Yet, when ever I use FourSquare on Facebook, that is precisely what appears, a map of me!

4sq

Bilton uses this image of being in the center as a metaphor for life today.  Rather than getting news from mainstream sources, we now use Twitter and Google Reader to customize our news experience.  For many of our students, their main source of news is the “news feed” from Facebook (an application correctly named from their perspective!).  We listen to our own collections of songs on our iPods or customized channels on Pandora rather than using CD’s or radios.  As Bilton describes it, digital will more and more mean “immediate” and “infinite” and “extremely personalized” in the digitally narcissistic world where the customer is always at the center of the map.

It should not be too great a leap to take this shift from content or subject base to personal base and visualize it in the classroom of the future.  Our students are growing up in a world where they are always at the center of the map…everywhere except in the classroom.  In listening to some of the frustrations expressed by my students, I hear of too many teachers continuing to try and keep this personalization out of teaching.  A doctoral student last week defended her dissertation (and did a nice job), but her study of eighteen high school teachers who had been in a 1:1 laptop initiative for EIGHT YEARS found that 15 of the 18 continued to teach as they always had with no demonstration that they had integrated technology into their teaching.  Sad but not surprising.  My students want to change as well, but express concerns that too many administrators and fellow teachers continue to view digital media as simply new ways to do the same old things.

Outside the classroom, our students are experiencing a rich world centered around themselves.  When they buy applications, they do not buy content, they buy experiences.  Driving around town, they can use their phone now to locate local shops or restaurants on the fly..or with Foursquare, locate their friends.  Some are now suggesting that the majority of our access to the internet will be via our smartphones, and when you couple access to information with yourself in the center of the map, all sorts of possibilities explode.

What if we took this concept to education?  What would a school of me look like?

If the student was at the center of the learning process, then instruction would be personalized based on that student’s prior knowledge and abilities.  Personal learning networks would be more the norm, and through networked learning, students would create their own knowledge base (and content).  Students could access not only facts off the internet, but connect to others with similar interests and passions about the learning topic they are studying.  I have used her before, but Wendy comes to mind when looking at a school of me.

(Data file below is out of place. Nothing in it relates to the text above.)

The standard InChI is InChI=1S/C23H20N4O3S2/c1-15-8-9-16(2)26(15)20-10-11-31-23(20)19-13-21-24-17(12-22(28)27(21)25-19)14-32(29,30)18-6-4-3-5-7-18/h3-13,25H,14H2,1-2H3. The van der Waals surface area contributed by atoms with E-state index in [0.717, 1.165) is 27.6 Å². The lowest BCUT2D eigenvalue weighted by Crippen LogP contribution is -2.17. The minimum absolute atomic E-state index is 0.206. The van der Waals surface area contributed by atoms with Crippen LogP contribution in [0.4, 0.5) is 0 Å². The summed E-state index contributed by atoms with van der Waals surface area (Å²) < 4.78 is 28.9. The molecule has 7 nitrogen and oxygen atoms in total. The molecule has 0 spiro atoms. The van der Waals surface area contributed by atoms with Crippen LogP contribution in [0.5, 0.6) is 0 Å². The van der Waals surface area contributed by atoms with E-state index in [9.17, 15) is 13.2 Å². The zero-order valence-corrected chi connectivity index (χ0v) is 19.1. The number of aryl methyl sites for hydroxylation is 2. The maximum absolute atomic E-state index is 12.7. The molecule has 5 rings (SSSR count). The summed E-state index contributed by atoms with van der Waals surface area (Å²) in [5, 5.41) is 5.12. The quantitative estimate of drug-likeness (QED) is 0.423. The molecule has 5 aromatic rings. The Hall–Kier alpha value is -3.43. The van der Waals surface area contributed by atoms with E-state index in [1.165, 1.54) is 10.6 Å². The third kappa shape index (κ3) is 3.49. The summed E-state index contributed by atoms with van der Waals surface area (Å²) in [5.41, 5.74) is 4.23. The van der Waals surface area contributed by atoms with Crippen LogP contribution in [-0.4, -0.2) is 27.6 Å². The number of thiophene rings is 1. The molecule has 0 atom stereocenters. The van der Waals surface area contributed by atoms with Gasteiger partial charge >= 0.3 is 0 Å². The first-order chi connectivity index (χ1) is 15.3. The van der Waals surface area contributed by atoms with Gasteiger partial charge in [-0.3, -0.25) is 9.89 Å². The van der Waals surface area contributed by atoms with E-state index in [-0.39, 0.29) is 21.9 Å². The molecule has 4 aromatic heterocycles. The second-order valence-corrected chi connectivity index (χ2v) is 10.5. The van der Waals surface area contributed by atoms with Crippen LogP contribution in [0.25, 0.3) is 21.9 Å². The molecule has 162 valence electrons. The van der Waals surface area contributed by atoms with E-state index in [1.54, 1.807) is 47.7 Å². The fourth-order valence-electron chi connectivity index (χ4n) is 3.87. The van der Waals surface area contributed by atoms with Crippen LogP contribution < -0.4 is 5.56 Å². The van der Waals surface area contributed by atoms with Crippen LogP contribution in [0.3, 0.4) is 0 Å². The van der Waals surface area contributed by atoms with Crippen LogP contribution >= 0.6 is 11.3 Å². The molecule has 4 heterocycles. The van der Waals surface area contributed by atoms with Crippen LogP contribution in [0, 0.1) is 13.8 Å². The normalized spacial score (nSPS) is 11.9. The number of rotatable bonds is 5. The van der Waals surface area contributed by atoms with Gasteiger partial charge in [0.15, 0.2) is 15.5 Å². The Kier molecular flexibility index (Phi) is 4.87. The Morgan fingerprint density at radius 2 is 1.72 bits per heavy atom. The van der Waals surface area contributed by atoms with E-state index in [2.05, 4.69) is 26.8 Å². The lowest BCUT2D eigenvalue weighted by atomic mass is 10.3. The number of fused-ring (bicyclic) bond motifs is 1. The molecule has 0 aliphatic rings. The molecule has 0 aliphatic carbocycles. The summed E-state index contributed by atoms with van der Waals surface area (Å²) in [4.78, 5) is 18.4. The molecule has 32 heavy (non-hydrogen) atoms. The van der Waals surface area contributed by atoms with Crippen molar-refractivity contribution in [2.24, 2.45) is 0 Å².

One also gets a glimpse if one looks at the nominees for this year’s Edublog Awards. The nominees across the 23 categories are out on the cutting edge when it comes to using digital media for learning (and be sure to vote for this year’s winners).

What would it take to move schools towards a school of me?  Leadership.  Vision.  Risk.  Yet, could a “school of me” be an answer to the challenges facing education…particularly the challenges in which we seem to be falling behind much of the world.  The Asian dominance in this year’s PISA test scores suggests that continuing to educate as we have is a prescription for further failure.

Bilton’s final chapter says “they’re not coming back.” He is talking about traditional consumers, traditional media, and traditional brands.  Yet, while our students have evolved and continue to change, education has for the most part not changed.  How can you worry about going back if you never left?

What are your thoughts?  Can technology deliver a School of Me?  Is it the right direction to take?  I would be interested in your thoughts.

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Learning Swarms?

coverWired Magazine in the August issue has a cute article discussing the future that never happened.  When I was growing up, I watched the Jetsons and Johnny Quest every week, but the cold reality is that my flying car and jet packs just have not materialized.  But while that is true, the world has changed in ways George Jetson would never have imagined.

I was thinking about that as I read a new article from the Gartner ResearchTom Austin gives his predictions in “Gartner Says the World of Work Will Witness 10 Changes During the Next 10 Years”.  I am not saying that I disagree with Tom when I said I thought about the future never happening.  Tom is a group VP, Gartner Fellow, and research area lead for applications that augment how people work.  A smart guy who I think is on target.  My concern is with higher education.  I am worried that higher education will continue to assume the future looks like the past and will not readily adapt to these coming changes.

Given that I spent twelve years in community and technical colleges, it should not be surprising that I see a strong role for higher education in preparing our students for the world of work that Austin discusses.  One could argue that higher education has a mixed record when it comes to the efficacy with which it has performed that role in the past, but with the world changing so radically, it is becoming more of an imperative.